Edited by Gian Pietro Brogiolo, Francesca Morandini and Filli Rossi 

All’insegna del Giglio

Six years after the edition of the volume S. Giulia di Brescia: excavations from 1980 to 1992. Pre-Roman, Roman and early medieval finds is now the publication dedicated to the Roman domus highlighted in the research carried out in those years.


Research, we recall, motivated by the restoration work of the monastic complex intended to house the City Museum and which therefore suffered from the needs of planning and construction, but which allowed to reconstruct a significant cross-section of the oldest history of Brescia. These publications and the announced third volume dedicated to the late medieval and Renaissance age give account of the wealth of new data acquired in archaeological investigations and their extraordinary scientific interest.
The study of the complex of Roman houses dealt with in this second volume appears to be of great importance due to the vastness of the area investigated, almost four thousand square meters: a privileged situation, which has not yet been found in Brescia itself, but also in most Roman cities of northern Italy. In addition to the size of the investigated area, another element of particular interest is the location of the block involved in the excavations, in a central part of the city, north of the maximum decumanus of via Musei, next to the public monumental area, a sector therefore destined in the urban fabric for residential buildings of a certain importance.
But the most interesting aspect is the possibility of a study of the buildings in their complete context, as hardly happened in the past, when we dealt only with the elements considered most artistically relevant, such as the mosaic floors, often torn from their seat. and studied in isolation, extrapolating them from the whole, or the decorative wall apparatuses that in the best cases were examined only in the parts that had a greater value for the present representations. Here there was the possibility of a global investigation that tried to reconstruct the buildings in their different rooms, articulated around open spaces or porticoes, taking into account the changes and rearrangements gradually made over time to some parts of the houses. , which until the fifth century appear to be functional and cared for with continuous maintenance. But also the analysis of the subsequent phases, of deconstruction of these buildings, of collapse and demolition and of reconstruction in the same areas, but with different spatial organization, of new buildings in poor techniques, houses or huts with one or two rooms, returns elements fundamental for the interpretation and reconstruction of the city in the early Middle Ages.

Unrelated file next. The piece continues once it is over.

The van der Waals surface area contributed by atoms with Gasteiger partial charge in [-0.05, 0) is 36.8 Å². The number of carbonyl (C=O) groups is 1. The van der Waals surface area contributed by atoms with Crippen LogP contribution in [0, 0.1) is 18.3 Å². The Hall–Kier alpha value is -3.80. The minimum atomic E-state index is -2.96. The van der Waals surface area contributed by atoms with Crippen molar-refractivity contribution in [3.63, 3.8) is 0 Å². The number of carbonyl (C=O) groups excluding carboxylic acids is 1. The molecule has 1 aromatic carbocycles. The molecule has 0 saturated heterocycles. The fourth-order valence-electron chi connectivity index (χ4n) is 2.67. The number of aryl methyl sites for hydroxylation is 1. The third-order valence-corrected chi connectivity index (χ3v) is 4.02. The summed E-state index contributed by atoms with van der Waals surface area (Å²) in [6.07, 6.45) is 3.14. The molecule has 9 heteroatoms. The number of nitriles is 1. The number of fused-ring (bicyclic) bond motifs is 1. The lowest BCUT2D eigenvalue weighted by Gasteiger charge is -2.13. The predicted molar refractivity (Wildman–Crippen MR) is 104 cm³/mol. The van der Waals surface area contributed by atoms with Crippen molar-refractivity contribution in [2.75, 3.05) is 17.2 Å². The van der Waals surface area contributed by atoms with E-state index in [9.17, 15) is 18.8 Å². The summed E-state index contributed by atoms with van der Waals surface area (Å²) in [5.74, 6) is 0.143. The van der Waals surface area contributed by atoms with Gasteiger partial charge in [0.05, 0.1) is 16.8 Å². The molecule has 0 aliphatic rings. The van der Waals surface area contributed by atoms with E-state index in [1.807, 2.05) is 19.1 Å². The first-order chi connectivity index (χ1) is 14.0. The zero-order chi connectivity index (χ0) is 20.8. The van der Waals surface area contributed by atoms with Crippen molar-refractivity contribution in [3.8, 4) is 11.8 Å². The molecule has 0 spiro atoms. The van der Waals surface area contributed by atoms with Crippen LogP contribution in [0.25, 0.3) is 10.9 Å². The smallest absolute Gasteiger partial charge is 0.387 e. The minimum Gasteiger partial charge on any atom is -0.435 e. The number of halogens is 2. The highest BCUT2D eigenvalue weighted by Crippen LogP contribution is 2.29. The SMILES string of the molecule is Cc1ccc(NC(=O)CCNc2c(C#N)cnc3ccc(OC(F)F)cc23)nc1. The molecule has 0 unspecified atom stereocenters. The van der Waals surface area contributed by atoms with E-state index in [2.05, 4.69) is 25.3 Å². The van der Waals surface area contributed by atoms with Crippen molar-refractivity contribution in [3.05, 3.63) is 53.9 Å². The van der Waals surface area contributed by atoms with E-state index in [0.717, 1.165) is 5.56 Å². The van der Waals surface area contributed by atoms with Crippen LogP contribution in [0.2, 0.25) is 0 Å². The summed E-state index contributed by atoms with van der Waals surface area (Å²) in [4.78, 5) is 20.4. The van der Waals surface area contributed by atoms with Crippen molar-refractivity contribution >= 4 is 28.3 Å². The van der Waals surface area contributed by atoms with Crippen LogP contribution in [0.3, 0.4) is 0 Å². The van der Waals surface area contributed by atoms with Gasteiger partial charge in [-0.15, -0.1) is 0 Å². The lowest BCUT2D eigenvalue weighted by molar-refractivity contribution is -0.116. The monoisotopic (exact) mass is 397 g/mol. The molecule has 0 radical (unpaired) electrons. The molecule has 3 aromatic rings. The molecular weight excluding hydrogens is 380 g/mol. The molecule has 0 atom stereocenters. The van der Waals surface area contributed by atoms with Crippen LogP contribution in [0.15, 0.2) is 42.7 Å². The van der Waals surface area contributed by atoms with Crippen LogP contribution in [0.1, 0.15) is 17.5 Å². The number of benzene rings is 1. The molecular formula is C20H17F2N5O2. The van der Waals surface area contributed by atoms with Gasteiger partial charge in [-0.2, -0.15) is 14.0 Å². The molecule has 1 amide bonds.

The elaboration of the excavation data and the study of the documentation that emerged from the investigations took a long time. For example, we can mention the study of the wall decoration, which required a patient preliminary intervention to recompose the numerous fragments of painted plaster found in a secondary position, sometimes in the phase of collapse of the wall or much more often used in filling. The results of this careful and meticulous work appear to be of great importance and certainly constitute a fundamental basis for future studies on Roman painting in Brescia.

After the construction of the City Museum in Santa Giulia and the opening to the public of the domus dell’Ortaglia in 2003, the publication of the results of the archaeological investigations adds new elements of knowledge of the area of ​​the museum complex. These could be the basis for rethinking in the future, again, a project of museumization of the excavations, covered after their execution for conservation reasons and to allow the completion of the works.

The archaeological potential of the Santa Giulia area and the forensic area, the true heart of the ancient city, is enormous and the interest and commitment of the municipal administration for the enhancement of this area are well evidenced by recent museum interventions and works in progress in the area of ​​the Capitolium and the Theater. The publication of the excavation interventions and the analysis of the evidence that emerged are also part of this perspective of promoting cultural heritage and are the basis for planning future interventions in this which can be considered, at national level, one of the most prestigious areas.